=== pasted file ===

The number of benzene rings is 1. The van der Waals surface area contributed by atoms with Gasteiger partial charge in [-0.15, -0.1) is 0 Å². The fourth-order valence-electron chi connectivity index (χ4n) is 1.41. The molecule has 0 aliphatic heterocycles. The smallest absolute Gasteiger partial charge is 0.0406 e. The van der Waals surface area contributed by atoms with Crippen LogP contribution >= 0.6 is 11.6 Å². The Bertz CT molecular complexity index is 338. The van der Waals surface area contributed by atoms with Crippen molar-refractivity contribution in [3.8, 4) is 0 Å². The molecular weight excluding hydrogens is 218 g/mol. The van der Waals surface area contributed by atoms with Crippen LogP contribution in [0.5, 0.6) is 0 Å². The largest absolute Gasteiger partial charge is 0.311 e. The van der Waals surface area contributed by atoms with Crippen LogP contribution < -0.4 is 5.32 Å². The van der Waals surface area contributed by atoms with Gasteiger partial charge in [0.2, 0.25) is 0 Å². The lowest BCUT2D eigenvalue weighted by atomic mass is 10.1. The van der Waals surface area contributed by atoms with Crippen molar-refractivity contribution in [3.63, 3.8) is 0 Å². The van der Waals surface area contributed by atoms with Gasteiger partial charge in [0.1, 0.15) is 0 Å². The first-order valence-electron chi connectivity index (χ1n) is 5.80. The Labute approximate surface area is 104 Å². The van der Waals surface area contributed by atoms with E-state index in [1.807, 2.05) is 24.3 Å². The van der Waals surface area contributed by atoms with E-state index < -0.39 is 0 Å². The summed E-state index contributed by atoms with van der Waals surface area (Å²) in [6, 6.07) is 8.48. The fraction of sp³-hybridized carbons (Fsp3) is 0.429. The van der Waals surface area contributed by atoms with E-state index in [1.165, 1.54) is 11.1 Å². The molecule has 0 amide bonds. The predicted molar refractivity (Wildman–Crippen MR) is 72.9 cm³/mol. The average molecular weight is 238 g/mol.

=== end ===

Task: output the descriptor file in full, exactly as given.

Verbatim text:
The number of benzene rings is 1. The van der Waals surface area contributed by atoms with Gasteiger partial charge in [-0.15, -0.1) is 0 Å². The fourth-order valence-electron chi connectivity index (χ4n) is 1.41. The molecule has 0 aliphatic heterocycles. The smallest absolute Gasteiger partial charge is 0.0406 e. The van der Waals surface area contributed by atoms with Crippen LogP contribution >= 0.6 is 11.6 Å². The Bertz CT molecular complexity index is 338. The van der Waals surface area contributed by atoms with Crippen molar-refractivity contribution in [3.8, 4) is 0 Å². The molecular weight excluding hydrogens is 218 g/mol. The van der Waals surface area contributed by atoms with Crippen LogP contribution in [0.5, 0.6) is 0 Å². The largest absolute Gasteiger partial charge is 0.311 e. The van der Waals surface area contributed by atoms with Crippen LogP contribution < -0.4 is 5.32 Å². The van der Waals surface area contributed by atoms with Gasteiger partial charge in [0.2, 0.25) is 0 Å². The lowest BCUT2D eigenvalue weighted by atomic mass is 10.1. The van der Waals surface area contributed by atoms with Crippen molar-refractivity contribution in [3.63, 3.8) is 0 Å². The van der Waals surface area contributed by atoms with Gasteiger partial charge in [0.1, 0.15) is 0 Å². The first-order valence-electron chi connectivity index (χ1n) is 5.80. The Labute approximate surface area is 104 Å². The van der Waals surface area contributed by atoms with E-state index in [1.807, 2.05) is 24.3 Å². The van der Waals surface area contributed by atoms with E-state index < -0.39 is 0 Å². The summed E-state index contributed by atoms with van der Waals surface area (Å²) in [6, 6.07) is 8.48. The fraction of sp³-hybridized carbons (Fsp3) is 0.429. The van der Waals surface area contributed by atoms with E-state index in [1.165, 1.54) is 11.1 Å². The molecule has 0 amide bonds. The predicted molar refractivity (Wildman–Crippen MR) is 72.9 cm³/mol. The average molecular weight is 238 g/mol.